Orange Beach getting its own ambulance service to combat lagging response times

(IMG: WPMI / Cory Pippin) Orange Beach getting its own ambulance service to combat lagging response times

The city of Orange Beach will soon have its very own ambulance service.

Like many other municipalities in Baldwin County, Orange Beach is currently serviced by Medstar EMS.

However, officials say growth and traffic congestion has created a need for the quickest option possible.

Justin Pearce, Orange Beach Fire/Rescue Chief, said minutes can often mean the difference between life or death in an emergency.

"We have experienced huge growth, lots of traffic. Lots of issues with ambulances coming onto the island, leaving the island and getting back," said Chief Pearce.

Chief Pearce said medical help is currently provided on scene by his staff of firefighters and paramedics until a Medstar EMS ambulance arrives.

That's about to change.

City officials voted to expand their services by purchasing two ambulances and hiring 9 additional EMTs to handle transportation themselves.

"With us having dedicated ambulances on the island to serve our community, it's going to provide what we feel like is a higher level of service and quicker response times," Chief Pearce said.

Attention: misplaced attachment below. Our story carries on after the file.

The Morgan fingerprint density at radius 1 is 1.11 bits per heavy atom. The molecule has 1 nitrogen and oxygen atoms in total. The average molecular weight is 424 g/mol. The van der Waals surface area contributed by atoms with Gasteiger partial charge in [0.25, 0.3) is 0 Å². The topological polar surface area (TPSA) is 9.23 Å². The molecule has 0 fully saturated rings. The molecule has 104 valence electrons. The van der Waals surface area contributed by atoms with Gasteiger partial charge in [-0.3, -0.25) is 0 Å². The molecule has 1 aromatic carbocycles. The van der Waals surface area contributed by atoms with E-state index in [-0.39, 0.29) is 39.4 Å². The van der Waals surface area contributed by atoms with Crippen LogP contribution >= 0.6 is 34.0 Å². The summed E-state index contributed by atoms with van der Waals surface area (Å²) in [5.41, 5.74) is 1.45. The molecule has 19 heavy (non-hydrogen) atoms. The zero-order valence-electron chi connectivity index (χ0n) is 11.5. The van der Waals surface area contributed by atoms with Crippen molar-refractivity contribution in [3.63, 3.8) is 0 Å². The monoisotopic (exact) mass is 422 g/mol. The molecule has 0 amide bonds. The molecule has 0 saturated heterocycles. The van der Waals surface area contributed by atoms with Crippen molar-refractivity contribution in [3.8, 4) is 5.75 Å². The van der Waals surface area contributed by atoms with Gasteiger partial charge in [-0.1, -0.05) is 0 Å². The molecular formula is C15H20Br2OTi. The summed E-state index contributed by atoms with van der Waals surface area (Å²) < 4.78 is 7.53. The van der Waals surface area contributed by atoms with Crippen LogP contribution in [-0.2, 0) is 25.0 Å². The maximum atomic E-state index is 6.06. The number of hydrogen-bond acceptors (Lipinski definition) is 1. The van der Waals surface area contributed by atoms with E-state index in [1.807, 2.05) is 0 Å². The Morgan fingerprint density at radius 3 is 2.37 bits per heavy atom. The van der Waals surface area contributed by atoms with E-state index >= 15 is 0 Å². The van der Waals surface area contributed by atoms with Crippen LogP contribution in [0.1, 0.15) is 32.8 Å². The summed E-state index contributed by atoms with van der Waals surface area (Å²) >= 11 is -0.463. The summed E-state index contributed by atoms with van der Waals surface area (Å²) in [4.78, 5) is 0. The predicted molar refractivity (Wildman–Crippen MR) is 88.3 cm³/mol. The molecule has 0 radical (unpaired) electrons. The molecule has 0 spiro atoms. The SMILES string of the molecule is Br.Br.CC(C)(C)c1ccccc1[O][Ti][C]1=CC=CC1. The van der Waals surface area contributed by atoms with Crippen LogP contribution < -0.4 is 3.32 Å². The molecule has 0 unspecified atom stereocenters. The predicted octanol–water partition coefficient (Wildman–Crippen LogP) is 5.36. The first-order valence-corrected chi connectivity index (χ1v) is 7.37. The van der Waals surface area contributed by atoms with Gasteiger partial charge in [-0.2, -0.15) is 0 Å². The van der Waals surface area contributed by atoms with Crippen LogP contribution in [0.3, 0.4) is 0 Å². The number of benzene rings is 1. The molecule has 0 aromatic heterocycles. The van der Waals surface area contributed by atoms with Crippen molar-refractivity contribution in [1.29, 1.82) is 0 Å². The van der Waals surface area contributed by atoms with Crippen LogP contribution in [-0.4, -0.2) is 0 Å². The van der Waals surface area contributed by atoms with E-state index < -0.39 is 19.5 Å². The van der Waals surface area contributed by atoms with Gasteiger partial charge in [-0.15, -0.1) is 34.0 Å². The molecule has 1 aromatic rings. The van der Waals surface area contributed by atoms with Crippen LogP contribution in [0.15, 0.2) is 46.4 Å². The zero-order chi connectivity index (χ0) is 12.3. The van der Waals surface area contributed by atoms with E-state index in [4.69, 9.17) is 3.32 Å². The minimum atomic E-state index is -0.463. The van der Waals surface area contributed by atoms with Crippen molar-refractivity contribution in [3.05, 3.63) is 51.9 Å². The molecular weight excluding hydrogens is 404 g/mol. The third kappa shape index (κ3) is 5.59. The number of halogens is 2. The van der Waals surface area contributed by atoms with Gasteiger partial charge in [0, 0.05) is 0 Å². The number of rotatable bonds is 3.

Tony Kennon, Mayor of Orange Beach, said the cost will be about $1 million up front and $500,000 annually. However, Mayor Kennon hopes most of those funds will be recouped through insurance.

Mayor Kennon said the move is not indicative of poor service provided by Medstar, which has 24 ambulances spread across Baldwin County.

"Medstar has been a great friend and they understand the dilemma we have with us being so far to the end of the county," said Mayor Kennon, "It's just difficult to navigate the traffic problems. So if you have a stroke or trauma or heart attack or whatever, you'll soon have the best at your door in 3 to 5 minutes."

According to Mayor Kennon, response times in the city are around 20 to 45 minutes in some cases.

Matt Wilson, long-time Orange Beach resident, said a dedicated ambulance service is the right way to go.

"With all the retired folks we have in the community, my mom being one of them, I think it's great to have a quick response time. That could really be the difference between life and death," Wilson said.

Chief Pearce said Medstar EMS will still work with them and be available should they need support in the future.

City officials expect to have the new ambulance service up and running by April or May of 2019.

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